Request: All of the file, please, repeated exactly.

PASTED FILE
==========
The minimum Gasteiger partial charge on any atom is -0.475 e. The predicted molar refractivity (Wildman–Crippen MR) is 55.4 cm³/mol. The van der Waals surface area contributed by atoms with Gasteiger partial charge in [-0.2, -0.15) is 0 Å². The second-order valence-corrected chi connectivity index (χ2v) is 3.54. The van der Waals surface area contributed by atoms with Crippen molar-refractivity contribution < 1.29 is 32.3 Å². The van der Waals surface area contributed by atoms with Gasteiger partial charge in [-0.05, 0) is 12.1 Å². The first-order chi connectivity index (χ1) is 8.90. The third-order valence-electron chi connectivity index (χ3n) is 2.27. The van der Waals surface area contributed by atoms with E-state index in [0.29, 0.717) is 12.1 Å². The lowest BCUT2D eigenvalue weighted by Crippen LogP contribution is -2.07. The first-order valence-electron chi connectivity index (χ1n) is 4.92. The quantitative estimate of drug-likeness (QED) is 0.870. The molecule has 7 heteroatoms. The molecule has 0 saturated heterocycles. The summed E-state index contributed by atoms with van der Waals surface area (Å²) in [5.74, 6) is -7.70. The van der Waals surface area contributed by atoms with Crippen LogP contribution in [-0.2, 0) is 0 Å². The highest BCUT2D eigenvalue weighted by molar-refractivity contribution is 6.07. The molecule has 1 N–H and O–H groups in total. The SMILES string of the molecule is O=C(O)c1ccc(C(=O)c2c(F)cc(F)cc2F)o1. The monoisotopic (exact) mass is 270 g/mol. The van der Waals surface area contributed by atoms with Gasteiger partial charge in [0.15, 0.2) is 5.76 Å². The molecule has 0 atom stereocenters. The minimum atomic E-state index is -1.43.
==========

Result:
The minimum Gasteiger partial charge on any atom is -0.475 e. The predicted molar refractivity (Wildman–Crippen MR) is 55.4 cm³/mol. The van der Waals surface area contributed by atoms with Gasteiger partial charge in [-0.2, -0.15) is 0 Å². The second-order valence-corrected chi connectivity index (χ2v) is 3.54. The van der Waals surface area contributed by atoms with Crippen molar-refractivity contribution < 1.29 is 32.3 Å². The van der Waals surface area contributed by atoms with Gasteiger partial charge in [-0.05, 0) is 12.1 Å². The first-order chi connectivity index (χ1) is 8.90. The third-order valence-electron chi connectivity index (χ3n) is 2.27. The van der Waals surface area contributed by atoms with E-state index in [0.29, 0.717) is 12.1 Å². The lowest BCUT2D eigenvalue weighted by Crippen LogP contribution is -2.07. The first-order valence-electron chi connectivity index (χ1n) is 4.92. The quantitative estimate of drug-likeness (QED) is 0.870. The molecule has 7 heteroatoms. The molecule has 0 saturated heterocycles. The summed E-state index contributed by atoms with van der Waals surface area (Å²) in [5.74, 6) is -7.70. The van der Waals surface area contributed by atoms with Crippen LogP contribution in [-0.2, 0) is 0 Å². The highest BCUT2D eigenvalue weighted by molar-refractivity contribution is 6.07. The molecule has 1 N–H and O–H groups in total. The SMILES string of the molecule is O=C(O)c1ccc(C(=O)c2c(F)cc(F)cc2F)o1. The monoisotopic (exact) mass is 270 g/mol. The van der Waals surface area contributed by atoms with Gasteiger partial charge in [0.15, 0.2) is 5.76 Å². The molecule has 0 atom stereocenters. The minimum atomic E-state index is -1.43.